Insufficient fire wood
Smuggled petrol is sold on the highway between Cotonou and Porto Novo.
Power failures mark Benin’s way of life. Sometimes black outs last several days, with no advance notice from the National Electricity Company. Things are often particularly bad between June and September, when heavy downpours and lightening bring the national grid to near paralysis.
Meanwhile, consumers keep complaining of ever increasing electricity bills. An irritated customer, who was about to clear his bills at a National Electricity Company office in Porto Novo, recently expressed his anger: “How can they tell us to pay so much money for undelivered services?”
When analysing a situation, economists often speak of SWOT. These letters stand for “strengths, weaknesses, opportunities and threats”. In regard to Benin’s energy sector, however, only two words stick: weaknesses and threats. The country faces a host of relevant challenges.
The first major constraint, according to the World Bank, is the low electricity access rate. It stands roughly at 24 % nationwide, but it is much lower in rural areas. Supply tends to be in urban areas, though it is not reliable there either.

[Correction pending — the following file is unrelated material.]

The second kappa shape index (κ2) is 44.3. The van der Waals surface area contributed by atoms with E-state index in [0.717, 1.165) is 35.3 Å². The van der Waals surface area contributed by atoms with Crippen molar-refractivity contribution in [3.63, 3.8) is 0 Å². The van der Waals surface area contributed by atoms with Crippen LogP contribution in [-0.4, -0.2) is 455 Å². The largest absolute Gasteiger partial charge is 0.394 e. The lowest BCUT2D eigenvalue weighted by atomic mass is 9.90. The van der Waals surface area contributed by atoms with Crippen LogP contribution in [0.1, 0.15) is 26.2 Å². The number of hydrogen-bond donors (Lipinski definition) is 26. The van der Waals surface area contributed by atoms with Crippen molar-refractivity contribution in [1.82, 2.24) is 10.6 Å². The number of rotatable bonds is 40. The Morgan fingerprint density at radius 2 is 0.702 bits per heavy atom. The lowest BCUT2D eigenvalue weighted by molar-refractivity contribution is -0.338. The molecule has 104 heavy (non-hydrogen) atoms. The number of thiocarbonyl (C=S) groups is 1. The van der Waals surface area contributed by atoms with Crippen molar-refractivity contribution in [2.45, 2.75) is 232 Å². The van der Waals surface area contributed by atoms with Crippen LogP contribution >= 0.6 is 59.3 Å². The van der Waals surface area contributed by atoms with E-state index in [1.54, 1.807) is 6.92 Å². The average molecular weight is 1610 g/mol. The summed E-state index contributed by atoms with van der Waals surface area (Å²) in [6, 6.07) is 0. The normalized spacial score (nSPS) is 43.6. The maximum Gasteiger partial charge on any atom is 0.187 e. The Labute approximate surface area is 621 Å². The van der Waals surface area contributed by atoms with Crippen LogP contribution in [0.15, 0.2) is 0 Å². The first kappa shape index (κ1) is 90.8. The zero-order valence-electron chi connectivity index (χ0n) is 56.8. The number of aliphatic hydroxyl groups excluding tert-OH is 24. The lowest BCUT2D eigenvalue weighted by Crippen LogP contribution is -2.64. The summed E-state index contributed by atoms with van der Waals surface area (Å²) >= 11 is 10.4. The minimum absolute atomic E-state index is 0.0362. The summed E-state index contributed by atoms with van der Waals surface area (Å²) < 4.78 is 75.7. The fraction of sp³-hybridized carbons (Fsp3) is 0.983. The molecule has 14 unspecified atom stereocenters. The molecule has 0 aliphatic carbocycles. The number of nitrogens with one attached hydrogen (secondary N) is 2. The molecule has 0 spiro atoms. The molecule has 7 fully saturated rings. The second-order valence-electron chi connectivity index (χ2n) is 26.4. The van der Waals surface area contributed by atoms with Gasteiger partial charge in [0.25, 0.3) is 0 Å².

Second, Benin only has very limited electricity generation capacity. The national grid depends on electricity that is brought in via a single transmission line from Ghana. At times, 90 % of the grid’s power comes from Ghana. In cooperation with Togo, Benin’s western neighbour, the government is implementing measures to reinforce this line. Another, new line has connected Benin grid to the eastern neighbour, Nigeria, but supply from that country is not reliable.
Regional cooperation is certainly making some progress however. The authorities have initiated several small electricity-generation projects in the context of the West African Power Pool (WAPP). Moreover, West African countries are working on a shared gas pipeline. Such initiatives are valuable, but so far, they do not suffice to satisfy Benin’s energy needs.